Schettino returns to Concordia, gets jeered
Disgraced captain puts 'reputation on the line' at wreck site27 February, 18:55
He found his way barred by reporters as he tried to make his way to Giglio port for a court-ordered inspection of the emergency generator and lifts on the crusie liner that hit rocks and capsized off the Tuscan island of Giglio in January 2012, killing 32, and had to call on police for assistance.
On returning to the port after the visit he exchanged cross words with journalists, denouncing what he described as their "tenacity" towards him. "You are showing a tenacity towards me that would be a good reason for irritation if aimed at one of yourselves," said Schettino.
Earlier, he accused reporters of "not understanding a f****** thing" in relation to his alleged failure to give an abandon-ship order and told them "to read up better".
In the event of an accident at sea "it is necessary to mitigate the consequences between an abandon-ship order and the panic created among the passengers and people on board," Schettino explained. Dubbed "captain coward" by the media for allegedly abandoning ship without overseeing the evacuation, the former captain is currently on trial in Grosseto in Tuscany on charges of multiple manslaughter and dereliction of duty.
He asked judges to be allowed to return to the wreck for Thursday's inspection in order to "help establish the truth" about what happened on the night of the disaster. "I am on Giglio to help establish the truth, putting my face forward, as I have always said," Schettino told reporters on the eve of the visit.
"I am here to help my consultants, who are engaged in necessary checks to understand the causes and dynamics of the failure to function of a number of pieces of equipment," he added.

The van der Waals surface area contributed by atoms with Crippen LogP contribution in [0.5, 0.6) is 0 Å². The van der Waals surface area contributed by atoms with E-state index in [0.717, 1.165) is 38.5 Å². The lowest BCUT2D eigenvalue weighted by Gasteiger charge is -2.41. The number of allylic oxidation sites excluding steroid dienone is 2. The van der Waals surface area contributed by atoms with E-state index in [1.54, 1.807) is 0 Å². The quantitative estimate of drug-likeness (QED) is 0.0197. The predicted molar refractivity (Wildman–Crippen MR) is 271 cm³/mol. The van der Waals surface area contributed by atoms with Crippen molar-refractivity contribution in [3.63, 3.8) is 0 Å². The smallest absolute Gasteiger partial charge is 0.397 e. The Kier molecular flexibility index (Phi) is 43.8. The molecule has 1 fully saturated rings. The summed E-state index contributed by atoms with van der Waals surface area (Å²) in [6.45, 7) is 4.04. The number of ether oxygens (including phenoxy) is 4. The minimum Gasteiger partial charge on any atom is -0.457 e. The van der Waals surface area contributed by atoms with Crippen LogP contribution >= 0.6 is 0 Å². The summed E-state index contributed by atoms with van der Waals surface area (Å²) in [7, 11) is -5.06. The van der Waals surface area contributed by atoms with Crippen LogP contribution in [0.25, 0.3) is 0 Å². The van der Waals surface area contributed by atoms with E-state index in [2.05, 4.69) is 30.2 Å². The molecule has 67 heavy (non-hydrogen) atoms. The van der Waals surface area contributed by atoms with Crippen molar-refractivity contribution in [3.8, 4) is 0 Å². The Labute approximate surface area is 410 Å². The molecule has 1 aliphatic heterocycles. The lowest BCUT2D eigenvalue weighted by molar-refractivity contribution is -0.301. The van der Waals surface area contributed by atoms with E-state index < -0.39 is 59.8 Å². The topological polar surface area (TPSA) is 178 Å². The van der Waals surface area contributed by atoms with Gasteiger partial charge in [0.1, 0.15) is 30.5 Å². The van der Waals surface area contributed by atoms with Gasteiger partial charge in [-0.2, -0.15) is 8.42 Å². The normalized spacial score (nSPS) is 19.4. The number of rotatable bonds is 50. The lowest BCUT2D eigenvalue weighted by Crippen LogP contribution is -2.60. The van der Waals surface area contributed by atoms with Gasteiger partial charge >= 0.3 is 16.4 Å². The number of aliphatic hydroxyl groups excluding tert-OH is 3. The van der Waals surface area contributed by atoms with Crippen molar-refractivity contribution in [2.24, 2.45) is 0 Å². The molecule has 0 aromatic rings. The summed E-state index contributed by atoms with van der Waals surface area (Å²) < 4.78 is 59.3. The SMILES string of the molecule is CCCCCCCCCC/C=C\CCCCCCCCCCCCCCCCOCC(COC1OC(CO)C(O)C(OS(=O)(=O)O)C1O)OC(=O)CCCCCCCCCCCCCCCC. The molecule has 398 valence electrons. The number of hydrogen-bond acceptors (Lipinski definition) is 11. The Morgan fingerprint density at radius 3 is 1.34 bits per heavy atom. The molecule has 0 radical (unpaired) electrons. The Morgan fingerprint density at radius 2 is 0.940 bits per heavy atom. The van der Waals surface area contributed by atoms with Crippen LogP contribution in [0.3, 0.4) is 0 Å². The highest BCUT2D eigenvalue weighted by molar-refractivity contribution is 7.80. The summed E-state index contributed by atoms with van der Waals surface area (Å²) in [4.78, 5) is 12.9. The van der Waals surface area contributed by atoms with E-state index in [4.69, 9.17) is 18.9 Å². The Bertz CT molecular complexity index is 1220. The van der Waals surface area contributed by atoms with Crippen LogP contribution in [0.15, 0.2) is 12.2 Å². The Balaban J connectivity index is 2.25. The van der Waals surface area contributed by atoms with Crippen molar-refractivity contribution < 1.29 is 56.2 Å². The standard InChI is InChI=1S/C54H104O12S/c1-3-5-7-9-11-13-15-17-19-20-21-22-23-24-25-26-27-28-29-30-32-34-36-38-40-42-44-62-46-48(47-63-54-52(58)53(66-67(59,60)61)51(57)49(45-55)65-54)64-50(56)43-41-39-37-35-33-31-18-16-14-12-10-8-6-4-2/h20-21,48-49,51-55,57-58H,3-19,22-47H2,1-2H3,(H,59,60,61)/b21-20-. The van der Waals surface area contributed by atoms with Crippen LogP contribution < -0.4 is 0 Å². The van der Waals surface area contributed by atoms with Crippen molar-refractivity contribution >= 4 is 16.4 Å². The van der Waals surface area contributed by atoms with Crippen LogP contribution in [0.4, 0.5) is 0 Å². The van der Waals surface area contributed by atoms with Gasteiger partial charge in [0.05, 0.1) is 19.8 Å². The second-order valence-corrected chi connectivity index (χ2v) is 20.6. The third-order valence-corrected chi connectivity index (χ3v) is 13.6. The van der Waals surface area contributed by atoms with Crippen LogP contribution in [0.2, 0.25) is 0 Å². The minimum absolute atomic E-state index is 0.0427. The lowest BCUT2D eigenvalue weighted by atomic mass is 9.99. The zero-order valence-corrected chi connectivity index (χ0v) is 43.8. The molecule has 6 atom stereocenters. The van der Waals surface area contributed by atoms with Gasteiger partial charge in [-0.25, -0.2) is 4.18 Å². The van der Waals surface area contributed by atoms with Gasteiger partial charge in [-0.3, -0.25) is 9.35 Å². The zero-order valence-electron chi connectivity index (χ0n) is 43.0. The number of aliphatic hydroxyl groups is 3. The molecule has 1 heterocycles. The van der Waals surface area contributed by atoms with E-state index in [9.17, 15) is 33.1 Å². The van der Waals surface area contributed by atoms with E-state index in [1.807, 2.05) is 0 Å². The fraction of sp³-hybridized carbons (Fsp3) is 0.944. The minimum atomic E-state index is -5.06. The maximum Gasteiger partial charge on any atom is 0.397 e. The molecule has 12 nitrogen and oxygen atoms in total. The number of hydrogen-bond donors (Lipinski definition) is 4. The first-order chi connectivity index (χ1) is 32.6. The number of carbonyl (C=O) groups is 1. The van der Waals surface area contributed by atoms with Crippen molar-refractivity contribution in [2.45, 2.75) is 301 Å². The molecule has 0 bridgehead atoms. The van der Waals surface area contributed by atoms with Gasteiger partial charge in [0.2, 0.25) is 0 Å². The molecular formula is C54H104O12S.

It was the first time the former captain had visited the wreckage since Italy's worst postwar maritime disaster.
Thursday's visit was the second of two new inspections of the stricken cruise liner made by experts representing the prosecution, defence and plaintiffs in the associated civil action following the successful outcome of a parbuckling operation last September. Magistrates ordered the inspections after ruling that collection of new evidence was warranted because significant areas of the ship had been made accessible by the operation to turn the lurching, semi-submerged wreck upright.
Following a first inspection on January 23, lawyers acting for Schettino claimed the bridge command centre had been tampered with. "People have been working here," said lawyer Domenico Pepe.
"The scene is no longer as it was, there's been a complete modification of the state of things", he added.
His complaints led prosecutors to open a separate probe into possible tampering of the bridge.
And on Tuesday they announced that the Concordia's legal guardian, Franco Porcellacchia, who oversaw the parbuckling operation, and a Costa consultant, Camillo Casella, had been placed under investigation in connection with an unauthorised visit made to the wreckage on January 22.
The pair could now face charges of breaking court seals, altering the scene and legal fraud in what investigators described as a "serious incident". Prosecutors were also allegedly examining the position of a third person believed to have accompanied Porcellacchia and Casella on board.
Meanwhile Schettino continued to defend his position on Thursday.
"Some people have plea-bargained by admitting their guilt," the former captain told journalists at Giglio port. "Instead I am putting my reputation on the line by standing for trial," he continued. "Let's wait before saying that Schettino is guilty or responsible. The others have already admitted their responsibility," he said in reference to five co-defendants who secured plea bargains last year. Before the visit the mayor of Giglio, Sergio Ortelli, stressed the islanders' "indifference" to Schettino's return. However, several people were reported to have left their jobs temporarily to go to the port to get a look.
And one man is reported to have shouted "go drown yourself" from among the crowd of journalists.